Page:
Talks between Greece and its international creditors on a third bailout began in Athens on Monday but the lenders want to see more reforms turned into law before they disburse the first loans to keep the near-bankrupt country afloat.
The government of Prime Minister Alexis Tsipras has pushed two packages of measures through parliament this month as conditions for starting negotiations on a three-year loan programme worth up to 86 billion euros ($95 billion) to keep Greece in the euro zone.
A spokeswoman for the European Commission said teams from the creditor institutions were now in Athens. “Work has started, meaning that the institutions are talking to the Greek authorities,” she said.
The talks had been due to start last Friday, but were delayed because of organisational and security issues.
“Negotiations on a Memorandum of Understanding should now progress as swiftly as possible,” Commission spokeswoman Mina Andreeva told a news briefing. Both sides say they want a deal concluded before Aug. 20.
Greece came close to the brink during a long stand off between the government and its creditors, with Athens missing a debt repayment to the International Monetary Fund and forced to close the country’s banks for three weeks.
Voters angered by years of austerity demanded by the creditors rejected an earlier bailout offer in a referendum, but Tsipras later agreed in Brussels to the lenders’ terms as the crisis deepened.
The institutions involved in the talks are the European Commission, the European Central Bank and the IMF, as well as the euro zone’s rescue fund, the European Stability Mechanism (ESM).
EU officials said the heads of mission of the Commission and the ECB were already on the ground and the new IMF mission chief was due in Athens by Friday to hold talks on a political level.
Andreeva said Greece had delivered “in a timely and overall satisfactory manner” on promises made at a euro zone summit on July 13 of prior legislation to enable the negotiations.
“More reforms are expected from the Greek authorities to allow for a swift disbursement under the ESM. This is also what is being discussed right now,” she said.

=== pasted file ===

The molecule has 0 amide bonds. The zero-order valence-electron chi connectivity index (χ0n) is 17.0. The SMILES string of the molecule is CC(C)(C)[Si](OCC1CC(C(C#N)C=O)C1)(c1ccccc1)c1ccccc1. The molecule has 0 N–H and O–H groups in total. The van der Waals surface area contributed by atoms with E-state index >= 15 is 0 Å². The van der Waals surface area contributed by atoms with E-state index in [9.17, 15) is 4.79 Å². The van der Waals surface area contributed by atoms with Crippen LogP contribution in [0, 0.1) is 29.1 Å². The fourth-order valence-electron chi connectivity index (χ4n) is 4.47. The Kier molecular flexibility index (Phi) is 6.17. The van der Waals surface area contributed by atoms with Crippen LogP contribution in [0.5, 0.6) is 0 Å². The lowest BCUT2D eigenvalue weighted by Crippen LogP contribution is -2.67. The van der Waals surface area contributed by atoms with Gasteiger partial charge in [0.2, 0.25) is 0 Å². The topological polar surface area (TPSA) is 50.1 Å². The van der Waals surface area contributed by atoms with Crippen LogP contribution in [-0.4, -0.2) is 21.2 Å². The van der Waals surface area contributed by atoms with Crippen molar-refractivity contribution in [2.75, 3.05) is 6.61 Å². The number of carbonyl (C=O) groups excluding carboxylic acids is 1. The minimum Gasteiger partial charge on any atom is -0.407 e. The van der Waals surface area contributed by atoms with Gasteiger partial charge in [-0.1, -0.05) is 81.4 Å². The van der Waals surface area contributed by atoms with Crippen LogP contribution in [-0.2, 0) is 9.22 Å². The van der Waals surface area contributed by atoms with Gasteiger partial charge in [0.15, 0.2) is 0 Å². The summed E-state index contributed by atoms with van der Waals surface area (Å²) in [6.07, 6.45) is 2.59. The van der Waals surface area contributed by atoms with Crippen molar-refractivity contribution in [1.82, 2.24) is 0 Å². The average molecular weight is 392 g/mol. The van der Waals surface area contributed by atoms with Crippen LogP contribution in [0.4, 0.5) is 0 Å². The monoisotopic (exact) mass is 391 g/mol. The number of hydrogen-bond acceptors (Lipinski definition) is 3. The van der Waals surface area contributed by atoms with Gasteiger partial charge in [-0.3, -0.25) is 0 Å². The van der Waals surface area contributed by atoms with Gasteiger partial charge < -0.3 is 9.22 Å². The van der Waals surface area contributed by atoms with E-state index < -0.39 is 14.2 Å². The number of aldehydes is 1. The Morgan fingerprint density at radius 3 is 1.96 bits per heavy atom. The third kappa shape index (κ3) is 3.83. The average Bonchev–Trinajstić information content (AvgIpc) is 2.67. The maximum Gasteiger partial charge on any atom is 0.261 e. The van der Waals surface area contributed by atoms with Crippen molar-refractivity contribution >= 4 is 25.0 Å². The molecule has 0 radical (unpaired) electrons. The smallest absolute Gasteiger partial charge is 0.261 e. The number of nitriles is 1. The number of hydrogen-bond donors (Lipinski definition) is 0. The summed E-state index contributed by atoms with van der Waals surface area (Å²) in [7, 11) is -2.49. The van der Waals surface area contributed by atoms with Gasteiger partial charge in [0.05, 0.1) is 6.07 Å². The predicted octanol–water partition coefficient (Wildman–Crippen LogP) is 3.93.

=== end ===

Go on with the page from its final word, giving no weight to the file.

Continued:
The banks have re-opened after the ECB increased emergency funding but capital controls remain in place. Doubts also persist about whether a severely weakened Greek economy can support another programme after a six year-long slump that has cut national output by a quarter and sent unemployment over 25 percent.
Among politically sensitive measures held back from the initial package were curbs on early retirement and changes in the taxation of farmers to close loopholes that are highly costly for the Greek state. A source close to the talks said these reforms were expected to be enacted by mid-August.
However, touching pensions is sensitive with Tsipras’s left-wing Syriza party, which has already suffered a substantial revolt over the Brussels agreement, and the main opposition New Democracy party opposes ending tax breaks for farmers.
EU officials played down the logistical and security issues that have dogged talks between the creditors and Greece since Tsipras’s radical government took office in January, promising to free Greeks from humiliation and imposed austerity.
An EU official said access for the negotiators to ministries and all relevant government bodies had been agreed. An ECB official said part of the talks would take place at the Athens Hilton Hotel.
The talks will mostly cover a reform programme that Greece must implement to receive phased disbursements of loans, money it needs to meet its debt service obligations and help recapitalise the banks. However, an ECB policymaker said they would also cover debt relief for Athens.
ECB Executive Board member Benoit Coeure said in a newspaper interview published on Monday that the euro zone no longer questions whether to restructure Greece’s debt but rather how best to go about it.
All euro zone countries wanted Greece to remain in the shared currency bloc and were prepared to offer “unprecedented financial solidarity” as long as Greece carried out reforms, Coeure told the French daily Le Monde.
“In truth, the question is not whether to restructure Greece’s debt but rather how to do it so that it would be really useful for the country’s economy,” he said.
“That’s why it’s important to make this restructuring, whatever form it takes, conditional on the application of measures that reinforce the economy and ensure the sustainability of Greek public finances,” he added.
Coeure defended the ECB in the face of criticism about its handling of Greece, notably the rationing of liquidity to Greek banks, saying it had always stuck to its mandate during the crisis.
Five months of acrimonious negotiations had caused huge economic and financial costs for Greece, and exposed how deeply flawed the euro zone’s decision-making was, he said, urging more integration in order to take tough decisions effectively.
Germany’s finance minister proposed at the height of the crisis that Greece take a five-year “time out” from the currency bloc if it could not meet the conditions.
“The genie of euro zone exit has escaped in the Greek crisis and won’t easily get back in the bottle,” Coeure said. ($1 = 0.9032 euros)